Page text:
It is Perveen herself that makes this series such delightful reading. She is rendered with great humanness as a caring, generous role model. Occasionally outspoken, she knows when to reveal her anger or maintain the decorum expected of her.

“Two of India’s early women lawyers, barrister Mithan Tata Lam and solicitor Cornelia Sorabji, were inspirational for my research,” Massey told me. “Both of them fought for the physical safety and property rights of women. Cornelia went through the jungle to meet female clients who lived in seclusion at palaces and similar locations. Mithan was the guiding force in rewriting the punitive divorce law for Parsi people, but it wasn’t accomplished until 1936.”

Massey is writing Book 4 now, about which she revealed, “I’ve explored British-Indian political themes in Books 2 and 3, and Book 4 is very strongly a woman’s rights themed book.”

Although women still face many struggles in 2021, it was a century’s worth more difficult in 1921. For Perveen, she endures immeasurable pressure as an upper-class Parsi woman who is separated from an abusive husband and who is Bombay’s only female lawyer. Perveen is an early 20th-century champion of truth and justice, women’s rights, and equality. In this way, she easily translates to today.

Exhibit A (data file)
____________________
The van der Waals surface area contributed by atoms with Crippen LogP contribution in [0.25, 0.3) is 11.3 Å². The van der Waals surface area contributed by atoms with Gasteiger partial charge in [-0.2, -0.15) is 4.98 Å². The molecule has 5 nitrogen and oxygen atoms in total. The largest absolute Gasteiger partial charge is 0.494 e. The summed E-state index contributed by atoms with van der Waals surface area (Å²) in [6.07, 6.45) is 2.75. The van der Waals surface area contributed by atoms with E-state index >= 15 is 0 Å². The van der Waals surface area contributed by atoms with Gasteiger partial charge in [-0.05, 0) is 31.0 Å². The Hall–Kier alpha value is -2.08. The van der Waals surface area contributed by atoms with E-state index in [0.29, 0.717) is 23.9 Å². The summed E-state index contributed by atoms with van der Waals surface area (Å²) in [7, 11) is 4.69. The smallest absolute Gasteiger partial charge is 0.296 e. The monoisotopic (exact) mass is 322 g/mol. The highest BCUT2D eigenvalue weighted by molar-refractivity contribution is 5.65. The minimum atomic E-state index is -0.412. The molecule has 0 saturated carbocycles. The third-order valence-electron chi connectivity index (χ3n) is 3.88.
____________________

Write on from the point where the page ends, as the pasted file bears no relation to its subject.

For mystery devotees, this series is unlike any other. For historical fiction aficionados, the author provides a rich representation of the world in which Perveen lives and works. Bombay in the 1920s, the Parsi community, and the recurring and familiar lovable characters all combine to give the reader a complete and enduring experience.


 Jeanne E. Fredriksen splits her time between homes in both Carolinas and is a long-time contributor to India Currents, a Books for Youth reviewer for Booklist magazine/American Library Association, and a member of WCPE-FM The Classical Station’s Music Education Fund committee. 


 

Left to Right: Shikhadin and her book, Impetuous Women.

Shikhandin’s ‘Impetuous Women’: A Story Once Published For India Currents

‘An old neem tree extended its gnarled boughs over the roof which was pockmarked by last year’s hail. Hairline cracks on the roof allowed streaks of sunlight to pour into the hall below.’